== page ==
Trading Medicinal Plants in the Ancient World

Originally published by Rachel Thomas in the Journal of Medicinal Plant Conservation

Human beings began trading medicinal plants in prehistoric times. Even before the agricultural revolution of the Neolithic age, there is evidence of the collection, storage and international movement of exceptionally powerful plants.

It is impossible for us to determine when humans began trading medicinal plants. The use of plants as medicine has been traced back to at least 50,000 years ago, by paleobotanists who found chamomile and yarrow residues in the dental calculi of Neanderthal skulls in what is now Spain.1 At that time, early humans would have chosen their plant medicines based on their distinctive smells or tastes, much the way we see animals medicate with plants today in the wild. The preparation of the herbs would have been simply chewing them raw or drying them out to store for a later time.

As early as 24,000 years ago, we start to see more sophisticated herbal techniques in South Africa, where wax from the castor plant were applied using a thin piece of wood. 2 Unlike mild medicines such as chamomile or yarrow, poisonous plants require an advanced harvesting and preparation strategy. Pharmacological applications of castor would not be recorded until 20,000 years later, when included in the Ebers Papyrus and other early medical writings in North Africa. Further studies which combine paleobotany, archelogy, linguistics, and ethnobotany would help us to understand how this important plant and its applications traveled through time over such large distances.

New findings in the first ancient cities of the Eastern Mediterranean and Western Asia may indicate that humans were trading medicinal plants as early as 7000 BCE in that area. We know that international trade of select goods, such as obsidian, had already begun by this time. As the settlement of Çatalhöyük, thousands of mustard seeds were found in a sealed vessel. 3 This large quantity and careful packaging may indicate that they were to be traded internationally, although more research is needed to understand the role of medicinal plants at that time.

The opium poppy is another plant which requires further study to unravel its historical use and trade. Believed to be native to Southern Europe, use of the poppy was ubiquitous during the agricultural revolution in Mesopotamia, North Africa and Greece. 4 Still one of humanity’s most important plants for its unmatchable pain-relieving properties, the opium poppy was central to the ritual practices of these early large-scale settlements.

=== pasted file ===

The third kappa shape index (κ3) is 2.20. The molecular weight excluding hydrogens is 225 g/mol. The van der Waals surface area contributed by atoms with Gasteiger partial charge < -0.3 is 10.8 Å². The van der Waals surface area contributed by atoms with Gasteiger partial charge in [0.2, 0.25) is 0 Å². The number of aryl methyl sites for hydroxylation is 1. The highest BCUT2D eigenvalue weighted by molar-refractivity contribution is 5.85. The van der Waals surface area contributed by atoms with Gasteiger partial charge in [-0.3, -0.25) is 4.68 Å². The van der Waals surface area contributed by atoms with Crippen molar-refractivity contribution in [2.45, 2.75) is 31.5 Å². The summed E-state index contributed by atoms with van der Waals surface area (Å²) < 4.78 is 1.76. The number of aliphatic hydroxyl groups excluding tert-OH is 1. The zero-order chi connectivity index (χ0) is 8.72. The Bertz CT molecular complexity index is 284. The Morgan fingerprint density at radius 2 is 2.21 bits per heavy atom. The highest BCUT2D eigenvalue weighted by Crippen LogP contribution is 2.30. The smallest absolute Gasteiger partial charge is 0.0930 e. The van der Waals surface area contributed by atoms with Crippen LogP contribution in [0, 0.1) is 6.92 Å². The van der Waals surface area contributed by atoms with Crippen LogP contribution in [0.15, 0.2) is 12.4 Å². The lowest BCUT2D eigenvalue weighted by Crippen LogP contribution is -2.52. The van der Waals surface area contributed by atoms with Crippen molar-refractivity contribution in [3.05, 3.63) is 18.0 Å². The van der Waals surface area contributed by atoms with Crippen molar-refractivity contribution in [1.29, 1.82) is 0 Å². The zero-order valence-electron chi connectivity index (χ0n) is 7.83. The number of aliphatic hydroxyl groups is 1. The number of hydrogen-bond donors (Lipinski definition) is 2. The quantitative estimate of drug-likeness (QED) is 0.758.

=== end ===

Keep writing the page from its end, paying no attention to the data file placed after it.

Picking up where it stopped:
pre-historic ethonobotany wine recipe

The first medical texts in these civilizations indicate an advanced system of international trade. In Kemet, now called Egypt, gardens were created to collect plants that had been transported from foreign lands. A great example is the expedition of Queen Hatshepsut, who travelled herself to the land of Punt in East Africa, to bring myrrh trees back to her palace. 5

International trade routes of these early civilizations spanned Europe, Africa and Asia. Studies of this period focus on the trading of metals, however in a time before money, precious plants were equally important as a form of payment. It is probable that before coins, standardized measures of plant resins such as opium were used as money. Early coins often had images of plants on them, which may have indicated their rate of exchange.

Possibly the most famous of these plants was called Silphium. Used as a panacea and effective birth control, this fennel-like plant was one of the most important during the Greek and Roman occupations of North Africa.  Although many attempts were made at that time to reproduce Silphium in other places, it would only grow in its home climate of Cyrene, in what is now Libya. Severe climate change, colonization practices and over-harvesting lead to the extinction of this valuable plant.

To prevent the repetition of the Silphium’s extinction story, protection of natural areas and regulation of medicinal plant trade is essential. We must also look at human history with an honest perspective of the role that plants played in the development of our “civilizations”, our economies, and our religions. An interdisciplinary reassessment of this topic can help us to reverse the assumption that medicinal plants were insignificant in human development. To create a sustainable future, we must recognize the pivotal role that medicinal plants have played in our history and our survival.

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